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To my nieces and nephews, and all others who follow in my footsteps,

Six years ago now I clambered along cliffs in the Pyrenees, along the craggy and outwardly inhospitable Spanish side of the range. Even in the heat of high summer, the mountains remained a retreat; snow shimmered on distant peaks while birds circled and wheeled above– particular vultures that I’d come to see, restricted always to mountain ranges but now only present in any number here.

The prior year I had been on a paleontological dig in even craggier Wyoming, at a site fifty million years gone. It was similarly elevated, though, as the site itself– an Eocene waterway– was well above where the regularly traveled ground had receded to in the millions of years hence. The lot of us, on one of our breaks, took time to drive out to some spot of protected land where, even in late July, the snow had yet to melt fully. We had snowball fights, bought a couple sleds, and careened down a small but appreciable snow cover. In summer the area experiences desert heat; in the winter, the roads are impassable for the snow. If you told me that once there were glaciers up there, I’d believe you.

Not so now, though. I’ve already spent some years watching things slip ever further toward some theoretical precipice. I look to those vultures, now; around the world, as temperatures rise, montane species of all sorts– flora and fauna alike– drift ever upward. The vultures may not care for the particulars of elevation inherently, but the same may not be said for that upon which they feed. It’s been pointed out a good few times now that there is a very finite amount of mountain up which any given thing can go, and some species cannot persist past a certain point upon them anyway. Everything dovetails and, in turn, cascades. That’s the issue with climate change; sooner or later, some facet of it hunts you down.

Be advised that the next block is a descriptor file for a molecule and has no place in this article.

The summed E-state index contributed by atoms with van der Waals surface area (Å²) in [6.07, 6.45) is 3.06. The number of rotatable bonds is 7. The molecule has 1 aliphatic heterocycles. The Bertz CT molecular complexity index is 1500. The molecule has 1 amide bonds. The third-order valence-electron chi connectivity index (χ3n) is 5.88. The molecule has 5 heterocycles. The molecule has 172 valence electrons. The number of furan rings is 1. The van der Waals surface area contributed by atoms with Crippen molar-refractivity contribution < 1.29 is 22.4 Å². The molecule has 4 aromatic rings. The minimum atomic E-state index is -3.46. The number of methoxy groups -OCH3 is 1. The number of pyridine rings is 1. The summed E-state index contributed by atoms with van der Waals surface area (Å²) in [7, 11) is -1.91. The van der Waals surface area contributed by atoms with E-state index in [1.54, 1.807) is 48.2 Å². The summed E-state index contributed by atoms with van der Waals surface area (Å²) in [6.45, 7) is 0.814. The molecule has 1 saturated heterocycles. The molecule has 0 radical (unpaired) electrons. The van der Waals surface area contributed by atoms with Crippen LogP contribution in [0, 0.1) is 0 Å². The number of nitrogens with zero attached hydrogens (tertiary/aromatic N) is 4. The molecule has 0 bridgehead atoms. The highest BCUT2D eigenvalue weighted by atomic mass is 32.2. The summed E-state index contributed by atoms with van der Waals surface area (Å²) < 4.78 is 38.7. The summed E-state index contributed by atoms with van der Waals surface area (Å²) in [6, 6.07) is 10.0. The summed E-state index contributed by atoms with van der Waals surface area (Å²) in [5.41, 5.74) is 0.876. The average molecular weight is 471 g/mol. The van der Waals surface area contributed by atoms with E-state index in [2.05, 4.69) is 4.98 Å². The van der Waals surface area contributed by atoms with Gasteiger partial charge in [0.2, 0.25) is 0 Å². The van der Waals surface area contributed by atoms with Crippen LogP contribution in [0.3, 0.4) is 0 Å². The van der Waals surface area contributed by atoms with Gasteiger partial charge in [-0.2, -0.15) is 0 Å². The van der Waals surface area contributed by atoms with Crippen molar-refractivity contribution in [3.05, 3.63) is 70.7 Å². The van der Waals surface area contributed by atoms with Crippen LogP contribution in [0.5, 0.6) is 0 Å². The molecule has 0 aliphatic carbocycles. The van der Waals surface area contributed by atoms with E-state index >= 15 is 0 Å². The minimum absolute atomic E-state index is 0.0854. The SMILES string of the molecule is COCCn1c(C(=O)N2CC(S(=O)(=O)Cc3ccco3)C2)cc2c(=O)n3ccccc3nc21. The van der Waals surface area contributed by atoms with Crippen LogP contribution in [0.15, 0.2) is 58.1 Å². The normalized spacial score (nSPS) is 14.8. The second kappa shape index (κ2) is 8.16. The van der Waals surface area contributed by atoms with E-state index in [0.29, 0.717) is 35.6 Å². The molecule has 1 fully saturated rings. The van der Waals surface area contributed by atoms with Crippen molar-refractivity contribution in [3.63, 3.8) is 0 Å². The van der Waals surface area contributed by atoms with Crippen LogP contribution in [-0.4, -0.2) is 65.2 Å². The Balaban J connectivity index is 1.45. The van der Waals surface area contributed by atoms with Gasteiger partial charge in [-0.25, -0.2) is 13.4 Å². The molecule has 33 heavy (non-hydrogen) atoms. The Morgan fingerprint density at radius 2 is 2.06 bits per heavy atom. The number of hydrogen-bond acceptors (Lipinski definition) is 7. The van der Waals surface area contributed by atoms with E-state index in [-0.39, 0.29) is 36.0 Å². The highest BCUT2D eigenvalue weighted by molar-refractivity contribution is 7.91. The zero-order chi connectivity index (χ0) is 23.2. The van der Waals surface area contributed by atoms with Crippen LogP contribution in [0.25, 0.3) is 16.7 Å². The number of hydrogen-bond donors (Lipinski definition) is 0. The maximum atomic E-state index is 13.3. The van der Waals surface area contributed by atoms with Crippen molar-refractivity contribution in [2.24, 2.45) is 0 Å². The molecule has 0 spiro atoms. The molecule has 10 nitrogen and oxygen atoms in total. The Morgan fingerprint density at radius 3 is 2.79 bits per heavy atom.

I’m not so much an activist, I’d say, as I am a scientist first and foremost. However, the reality is that to study the environment in which we live is to appreciate and so hold concern for it. To learn about it, and communicate those findings and the risk detailed therein to something ineffably precious, is not necessarily the activism that makes change in systems but may well be the activism that makes the change in the people that then uproot those systems. I think that’s where my role lies; I do not know that I have the wherewithal to be the latter person, but I’ve long tried to be the former to whoever I can. In all regards, science communication has always been direly important, but perhaps now more than ever.

What I remember perhaps most of all from that Eocene site is bringing up a particular slab bearing the fossilized remains of a plant; another commented that there was, in the alley behind where he lived, that very variety of plant. This may be the idealist in me speaking, but– I want to believe that if all goes well, whether we are here to see it or not– that another fifty million years hence, some future paleontologist or similar could unearth the lithified remains of some modern day plant of ours and joke that they still lived with much the same.

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